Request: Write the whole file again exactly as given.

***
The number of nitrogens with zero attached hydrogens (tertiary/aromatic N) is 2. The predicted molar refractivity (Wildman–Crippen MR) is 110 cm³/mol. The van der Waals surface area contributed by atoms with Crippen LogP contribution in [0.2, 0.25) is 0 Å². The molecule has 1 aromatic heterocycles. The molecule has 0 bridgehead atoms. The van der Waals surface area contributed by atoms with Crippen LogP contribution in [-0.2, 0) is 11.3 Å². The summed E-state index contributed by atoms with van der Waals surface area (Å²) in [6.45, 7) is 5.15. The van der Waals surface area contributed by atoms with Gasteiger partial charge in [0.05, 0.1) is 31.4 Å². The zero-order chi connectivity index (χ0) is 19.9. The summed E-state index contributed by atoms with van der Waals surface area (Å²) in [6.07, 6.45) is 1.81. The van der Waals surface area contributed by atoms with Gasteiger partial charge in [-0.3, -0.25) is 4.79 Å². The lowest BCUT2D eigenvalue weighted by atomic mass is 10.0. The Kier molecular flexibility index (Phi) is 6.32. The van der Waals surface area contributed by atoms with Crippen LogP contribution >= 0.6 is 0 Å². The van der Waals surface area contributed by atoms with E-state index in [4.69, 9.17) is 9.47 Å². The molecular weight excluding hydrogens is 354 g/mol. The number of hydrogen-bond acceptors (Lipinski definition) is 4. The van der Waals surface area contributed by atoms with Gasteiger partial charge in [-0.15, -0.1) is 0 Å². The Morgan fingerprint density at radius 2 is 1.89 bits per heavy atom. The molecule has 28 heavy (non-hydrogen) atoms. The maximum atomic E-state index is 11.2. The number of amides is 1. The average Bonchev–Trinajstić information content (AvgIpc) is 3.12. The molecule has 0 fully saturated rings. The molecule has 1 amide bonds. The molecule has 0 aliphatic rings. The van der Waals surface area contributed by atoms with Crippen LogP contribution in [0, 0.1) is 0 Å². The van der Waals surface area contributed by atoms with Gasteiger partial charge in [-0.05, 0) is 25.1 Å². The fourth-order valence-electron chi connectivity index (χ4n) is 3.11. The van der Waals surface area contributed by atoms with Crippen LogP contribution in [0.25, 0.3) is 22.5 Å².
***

The number of nitrogens with zero attached hydrogens (tertiary/aromatic N) is 2. The predicted molar refractivity (Wildman–Crippen MR) is 110 cm³/mol. The van der Waals surface area contributed by atoms with Crippen LogP contribution in [0.2, 0.25) is 0 Å². The molecule has 1 aromatic heterocycles. The molecule has 0 bridgehead atoms. The van der Waals surface area contributed by atoms with Crippen LogP contribution in [-0.2, 0) is 11.3 Å². The summed E-state index contributed by atoms with van der Waals surface area (Å²) in [6.45, 7) is 5.15. The van der Waals surface area contributed by atoms with Gasteiger partial charge in [0.05, 0.1) is 31.4 Å². The zero-order chi connectivity index (χ0) is 19.9. The summed E-state index contributed by atoms with van der Waals surface area (Å²) in [6.07, 6.45) is 1.81. The van der Waals surface area contributed by atoms with Gasteiger partial charge in [-0.3, -0.25) is 4.79 Å². The lowest BCUT2D eigenvalue weighted by atomic mass is 10.0. The Kier molecular flexibility index (Phi) is 6.32. The van der Waals surface area contributed by atoms with Crippen LogP contribution >= 0.6 is 0 Å². The van der Waals surface area contributed by atoms with E-state index in [4.69, 9.17) is 9.47 Å². The molecular weight excluding hydrogens is 354 g/mol. The number of hydrogen-bond acceptors (Lipinski definition) is 4. The van der Waals surface area contributed by atoms with Gasteiger partial charge in [-0.15, -0.1) is 0 Å². The Morgan fingerprint density at radius 2 is 1.89 bits per heavy atom. The molecule has 28 heavy (non-hydrogen) atoms. The maximum atomic E-state index is 11.2. The number of amides is 1. The average Bonchev–Trinajstić information content (AvgIpc) is 3.12. The molecule has 0 fully saturated rings. The molecule has 1 amide bonds. The molecule has 0 aliphatic rings. The van der Waals surface area contributed by atoms with Crippen LogP contribution in [0, 0.1) is 0 Å². The van der Waals surface area contributed by atoms with Gasteiger partial charge in [-0.05, 0) is 25.1 Å². The fourth-order valence-electron chi connectivity index (χ4n) is 3.11. The van der Waals surface area contributed by atoms with Crippen LogP contribution in [0.25, 0.3) is 22.5 Å².